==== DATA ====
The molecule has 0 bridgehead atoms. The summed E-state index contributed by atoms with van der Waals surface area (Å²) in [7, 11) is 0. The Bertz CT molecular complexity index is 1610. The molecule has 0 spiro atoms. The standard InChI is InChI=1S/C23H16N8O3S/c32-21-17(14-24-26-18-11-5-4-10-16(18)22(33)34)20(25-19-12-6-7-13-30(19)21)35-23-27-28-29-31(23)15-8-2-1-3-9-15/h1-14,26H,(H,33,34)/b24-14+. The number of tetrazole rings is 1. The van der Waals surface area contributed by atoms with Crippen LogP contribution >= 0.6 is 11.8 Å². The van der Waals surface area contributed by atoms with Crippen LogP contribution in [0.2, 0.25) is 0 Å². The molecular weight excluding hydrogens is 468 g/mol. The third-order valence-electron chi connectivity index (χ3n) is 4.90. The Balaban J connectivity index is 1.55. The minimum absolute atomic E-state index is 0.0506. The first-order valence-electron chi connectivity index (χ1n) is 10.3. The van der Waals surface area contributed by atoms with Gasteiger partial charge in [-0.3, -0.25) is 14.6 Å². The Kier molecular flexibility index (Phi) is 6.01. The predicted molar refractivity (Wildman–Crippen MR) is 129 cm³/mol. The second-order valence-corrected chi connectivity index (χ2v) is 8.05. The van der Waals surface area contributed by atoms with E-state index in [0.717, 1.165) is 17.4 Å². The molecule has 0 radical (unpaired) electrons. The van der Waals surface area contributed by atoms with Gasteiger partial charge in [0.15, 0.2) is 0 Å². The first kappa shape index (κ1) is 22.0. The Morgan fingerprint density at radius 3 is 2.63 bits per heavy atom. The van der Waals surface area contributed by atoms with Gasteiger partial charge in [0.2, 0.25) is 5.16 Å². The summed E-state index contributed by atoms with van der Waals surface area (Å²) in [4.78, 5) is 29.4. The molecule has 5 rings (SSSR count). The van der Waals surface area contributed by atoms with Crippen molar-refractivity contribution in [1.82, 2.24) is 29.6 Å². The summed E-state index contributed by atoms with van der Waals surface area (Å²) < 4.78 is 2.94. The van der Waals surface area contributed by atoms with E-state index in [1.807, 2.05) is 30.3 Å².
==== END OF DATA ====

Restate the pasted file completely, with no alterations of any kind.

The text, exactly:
The molecule has 0 bridgehead atoms. The summed E-state index contributed by atoms with van der Waals surface area (Å²) in [7, 11) is 0. The Bertz CT molecular complexity index is 1610. The molecule has 0 spiro atoms. The standard InChI is InChI=1S/C23H16N8O3S/c32-21-17(14-24-26-18-11-5-4-10-16(18)22(33)34)20(25-19-12-6-7-13-30(19)21)35-23-27-28-29-31(23)15-8-2-1-3-9-15/h1-14,26H,(H,33,34)/b24-14+. The number of tetrazole rings is 1. The van der Waals surface area contributed by atoms with Crippen LogP contribution >= 0.6 is 11.8 Å². The van der Waals surface area contributed by atoms with Crippen LogP contribution in [0.2, 0.25) is 0 Å². The molecular weight excluding hydrogens is 468 g/mol. The third-order valence-electron chi connectivity index (χ3n) is 4.90. The Balaban J connectivity index is 1.55. The minimum absolute atomic E-state index is 0.0506. The first-order valence-electron chi connectivity index (χ1n) is 10.3. The van der Waals surface area contributed by atoms with Gasteiger partial charge in [-0.3, -0.25) is 14.6 Å². The Kier molecular flexibility index (Phi) is 6.01. The predicted molar refractivity (Wildman–Crippen MR) is 129 cm³/mol. The second-order valence-corrected chi connectivity index (χ2v) is 8.05. The van der Waals surface area contributed by atoms with E-state index in [0.717, 1.165) is 17.4 Å². The molecule has 0 radical (unpaired) electrons. The van der Waals surface area contributed by atoms with Gasteiger partial charge in [0.15, 0.2) is 0 Å². The first kappa shape index (κ1) is 22.0. The Morgan fingerprint density at radius 3 is 2.63 bits per heavy atom. The van der Waals surface area contributed by atoms with Gasteiger partial charge in [0.2, 0.25) is 5.16 Å². The summed E-state index contributed by atoms with van der Waals surface area (Å²) in [4.78, 5) is 29.4. The molecule has 5 rings (SSSR count). The van der Waals surface area contributed by atoms with Crippen molar-refractivity contribution in [1.82, 2.24) is 29.6 Å². The summed E-state index contributed by atoms with van der Waals surface area (Å²) < 4.78 is 2.94. The van der Waals surface area contributed by atoms with E-state index in [1.807, 2.05) is 30.3 Å².